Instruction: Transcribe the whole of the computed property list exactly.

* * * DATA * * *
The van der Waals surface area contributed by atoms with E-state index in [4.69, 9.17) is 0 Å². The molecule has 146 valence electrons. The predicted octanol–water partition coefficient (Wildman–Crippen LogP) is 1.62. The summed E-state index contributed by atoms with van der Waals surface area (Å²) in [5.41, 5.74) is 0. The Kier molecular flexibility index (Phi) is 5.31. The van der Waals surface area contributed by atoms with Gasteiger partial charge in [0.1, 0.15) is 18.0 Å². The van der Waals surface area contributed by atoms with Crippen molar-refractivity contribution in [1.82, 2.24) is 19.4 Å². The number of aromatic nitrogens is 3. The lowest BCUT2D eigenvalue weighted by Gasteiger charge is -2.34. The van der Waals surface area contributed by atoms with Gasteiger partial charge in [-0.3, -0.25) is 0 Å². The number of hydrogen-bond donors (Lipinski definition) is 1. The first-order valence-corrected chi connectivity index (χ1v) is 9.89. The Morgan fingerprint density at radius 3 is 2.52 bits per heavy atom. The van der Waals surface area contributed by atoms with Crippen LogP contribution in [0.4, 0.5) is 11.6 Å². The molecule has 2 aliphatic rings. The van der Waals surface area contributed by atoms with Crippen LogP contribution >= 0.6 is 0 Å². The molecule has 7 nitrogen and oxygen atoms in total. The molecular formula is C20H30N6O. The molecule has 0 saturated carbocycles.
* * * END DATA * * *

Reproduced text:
The van der Waals surface area contributed by atoms with E-state index in [4.69, 9.17) is 0 Å². The molecule has 146 valence electrons. The predicted octanol–water partition coefficient (Wildman–Crippen LogP) is 1.62. The summed E-state index contributed by atoms with van der Waals surface area (Å²) in [5.41, 5.74) is 0. The Kier molecular flexibility index (Phi) is 5.31. The van der Waals surface area contributed by atoms with Gasteiger partial charge in [0.1, 0.15) is 18.0 Å². The van der Waals surface area contributed by atoms with Crippen molar-refractivity contribution in [1.82, 2.24) is 19.4 Å². The number of aromatic nitrogens is 3. The lowest BCUT2D eigenvalue weighted by Gasteiger charge is -2.34. The van der Waals surface area contributed by atoms with Gasteiger partial charge in [-0.3, -0.25) is 0 Å². The number of hydrogen-bond donors (Lipinski definition) is 1. The first-order valence-corrected chi connectivity index (χ1v) is 9.89. The Morgan fingerprint density at radius 3 is 2.52 bits per heavy atom. The van der Waals surface area contributed by atoms with Crippen LogP contribution in [0.4, 0.5) is 11.6 Å². The molecule has 2 aliphatic rings. The van der Waals surface area contributed by atoms with Crippen LogP contribution >= 0.6 is 0 Å². The molecule has 7 nitrogen and oxygen atoms in total. The molecular formula is C20H30N6O. The molecule has 0 saturated carbocycles.